The plaintiff, Mytee Products, Inc. (“Mytee”) manufactures and sells a sealing fan under the name Tradewind. Defendants Studebaker Enterprises, Inc. (“Studebaker”) and Dri-Eaz Products, Inc. (“Dri-Eaz”) were assigned ownership rights in the patents-in-suit, which are both entitled “Shrouded Floor Drying Fan.” Another of the defendants, Skagit Northwest Holdings, Inc. (“Skagit”) is in the business of manufacturing room drying fans that are considered to be covered by the patents-in-suit.
Counsel for Studebaker and Skagit sent a letter to Mytee asserting that Mytee’s Tradewind fan infringes their patents. Mytee then filed a declaratory judgment action asserting that the Tradewind did not infringe the patents and that the patents were invalid. Dri-Eaz and Studebaker subsequently executed a covenant not to sue to Mytee and provided the covenant not to sue to Mytee. Defendants then filed a motion to dismiss this patent infringement action for lack of subject matter jurisdiction.
The district court noted that “[t]he Federal Circuit, however, has held that “a covenant not to sue for patent infringement divests the trial court of subject matter jurisdiction over claims that the patent is invalid, because the covenant eliminates any case or controversy between the parties.” Dow Jones & Co., Inc. v. Ablaise Ltd., 606 F.3d 1338, 1346 (Fed. Cir. 2010) (emphasis added).”
Mytee asserted that the motion to dismiss should be denied because the covenant was not signed by all three defendants and because it did not protect against future infringement actions. The district court rejected both assertions.
First, the district court found that “[t]he Covenant was signed by the President of Studebaker and the CEO of Dri-Eaz. Mytee argues that this covenant is insufficient because Skagit did not sign it. The inventor assigned ownership rights to Studebaker and Dri-Eaz in a written document (Decl. of Kevin Zeck Ex. B.) that was recorded with the Patent and Trademark Office (“PTO”). (Seecof Evidence Objection.) The recording of an assignment with the PTO creates a presumption of validity and places the burden to rebut such a showing on one challenging the assignment. SiRF Tech., Inc. v. Intl Trade Comm’n, 601 F.3d 1319, 1328 (Fed. Cir. 2010) (applying 37 C.F.R. § 3.54). Mytee has not submitted any specific evidence that rebuts the presumption of validity for the recorded patent assignment. Since the inventor assigned the patents, Studebaker and Dri-Eaz are the past and present owners of the’403 and ‘369 patents. Because Skagit does not own the ‘403 and ‘369 patents, Skagit cannot assert them. Spine Solutions, Inc. v. Medtronic Sofamor Danek USA, Inc., 620 F.3d 1305, 1317-18 (Fed. Cir. 2010) (holding that parent company lacked standing to sue because subsidiary owned patents-in-suit). Therefore, Skagit was not required to sign the Covenant and no actual controversy exists between it and Plaintiff.”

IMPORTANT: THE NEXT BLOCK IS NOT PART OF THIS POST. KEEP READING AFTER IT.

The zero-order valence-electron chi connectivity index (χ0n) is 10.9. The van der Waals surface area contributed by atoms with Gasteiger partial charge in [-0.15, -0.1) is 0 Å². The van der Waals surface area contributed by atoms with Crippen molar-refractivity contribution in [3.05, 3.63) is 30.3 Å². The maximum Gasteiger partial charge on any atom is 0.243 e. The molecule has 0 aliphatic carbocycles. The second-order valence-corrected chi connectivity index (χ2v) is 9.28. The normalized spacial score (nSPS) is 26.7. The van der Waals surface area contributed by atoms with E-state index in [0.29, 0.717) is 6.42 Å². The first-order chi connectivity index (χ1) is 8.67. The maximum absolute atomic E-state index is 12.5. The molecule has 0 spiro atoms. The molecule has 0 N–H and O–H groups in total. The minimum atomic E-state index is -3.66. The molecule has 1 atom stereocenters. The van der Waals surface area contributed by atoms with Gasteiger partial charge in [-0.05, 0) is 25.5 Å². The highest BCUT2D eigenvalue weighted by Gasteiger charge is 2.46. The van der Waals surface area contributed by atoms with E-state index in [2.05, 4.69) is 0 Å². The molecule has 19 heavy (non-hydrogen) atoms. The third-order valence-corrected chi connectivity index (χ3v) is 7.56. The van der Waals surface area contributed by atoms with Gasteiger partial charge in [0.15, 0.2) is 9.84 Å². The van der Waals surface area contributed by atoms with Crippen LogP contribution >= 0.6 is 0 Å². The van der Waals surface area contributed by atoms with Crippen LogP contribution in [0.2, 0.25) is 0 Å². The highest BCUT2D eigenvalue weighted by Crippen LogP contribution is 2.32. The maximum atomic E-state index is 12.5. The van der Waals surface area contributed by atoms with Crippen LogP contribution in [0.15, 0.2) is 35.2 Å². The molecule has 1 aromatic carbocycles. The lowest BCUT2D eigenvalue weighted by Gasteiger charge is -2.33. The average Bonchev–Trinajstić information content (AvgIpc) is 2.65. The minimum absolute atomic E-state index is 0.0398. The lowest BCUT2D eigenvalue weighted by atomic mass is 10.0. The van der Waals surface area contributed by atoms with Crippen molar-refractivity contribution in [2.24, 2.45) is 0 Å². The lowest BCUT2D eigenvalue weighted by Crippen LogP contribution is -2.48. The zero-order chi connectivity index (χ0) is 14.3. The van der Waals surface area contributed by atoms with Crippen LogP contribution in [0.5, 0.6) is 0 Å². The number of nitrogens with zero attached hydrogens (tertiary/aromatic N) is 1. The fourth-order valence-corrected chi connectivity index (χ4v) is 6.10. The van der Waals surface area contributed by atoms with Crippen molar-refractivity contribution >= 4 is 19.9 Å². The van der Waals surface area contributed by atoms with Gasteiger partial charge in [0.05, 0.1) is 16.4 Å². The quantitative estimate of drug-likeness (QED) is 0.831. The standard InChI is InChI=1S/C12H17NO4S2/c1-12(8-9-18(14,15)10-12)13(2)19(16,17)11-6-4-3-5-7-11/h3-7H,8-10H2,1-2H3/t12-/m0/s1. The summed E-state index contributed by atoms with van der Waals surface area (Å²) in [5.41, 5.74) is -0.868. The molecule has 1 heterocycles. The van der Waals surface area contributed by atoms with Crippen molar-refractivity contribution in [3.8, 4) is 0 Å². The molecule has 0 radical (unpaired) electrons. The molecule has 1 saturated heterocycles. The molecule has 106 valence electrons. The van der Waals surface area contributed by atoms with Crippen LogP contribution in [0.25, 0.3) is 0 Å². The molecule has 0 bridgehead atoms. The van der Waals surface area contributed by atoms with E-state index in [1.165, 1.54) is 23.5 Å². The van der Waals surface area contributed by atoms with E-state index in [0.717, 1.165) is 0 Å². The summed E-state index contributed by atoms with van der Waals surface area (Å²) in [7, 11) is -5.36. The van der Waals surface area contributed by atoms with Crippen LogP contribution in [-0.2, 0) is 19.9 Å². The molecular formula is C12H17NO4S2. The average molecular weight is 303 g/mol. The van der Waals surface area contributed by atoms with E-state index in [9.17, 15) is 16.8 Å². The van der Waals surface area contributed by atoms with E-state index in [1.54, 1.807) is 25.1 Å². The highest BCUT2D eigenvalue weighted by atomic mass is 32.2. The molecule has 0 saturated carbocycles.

In terms of the argument regarding future infringement, the district court stated “[i]n arguing that the Covenant in this case does not release Mytee from future claims of infringement, Mytee relies on Revolution Eyewear, Inc. v. Aspex Eyewear, Inc., 556 F.3d 1294 (Fed. Cir. 2009). ‘Whether a covenant not to sue will divest the trial court of jurisdiction depends on what is covered by the covenant.’ Id. at 1297. The language in the Revolution covenant only applied to products that had been sold prior to the dismissal of the action. It did not protect the alleged infringer from those products once the case was dismissed. By not offering a covenant covering current products, the Federal Circuit held that a controversy between the parties still existed. Id. at 1300. In contrast, the present Covenant applies to ‘any product currently advertised, manufactured, marketed or sold by Mytee.’ Like the distinguishing cases listed in Revolution, the present Covenant will protect Mytee from actions for infringement into the future. Id. at 1299-1300.”
The district court then found that the facts here were distinguishable: “Other facts in Revolution Eyewear are also distinguishable from the present action. The patent owner in Revolution Eyewear specifically indicated that it would breach the covenant-not-to-sue should the alleged infringer once again market the infringing products. Id. at 1297. Here, the Defendants have given no such indication and have repeatedly attempted to settle the controversy. In fact, the Defendants specifically stated that they ‘intend to put any alleged controversy to rest.’ (Defs.’ Reply at 3 ¶ 22); see also Dow Jones & Co., 606 F.3d at 1347.”
Accordingly, the district court found that the covenant not to sue had resolved any actual case or controversy between the parties and, therefore, the district court lacked subject matter jurisdiction over the case.
The authors of www.PatentLawyerBlog.com are patent trial lawyers at Jeffer Mangels Butler & Mitchell LLP. We represent inventors, patent owners and technology companies in patent licensing and litigation. Whether pursuing patent violations or defending infringement claims, we are aggressive and effective advocates for our clients. For more information contact Stan Gibson at 310.201.3548 or SGibson@jmbm.com.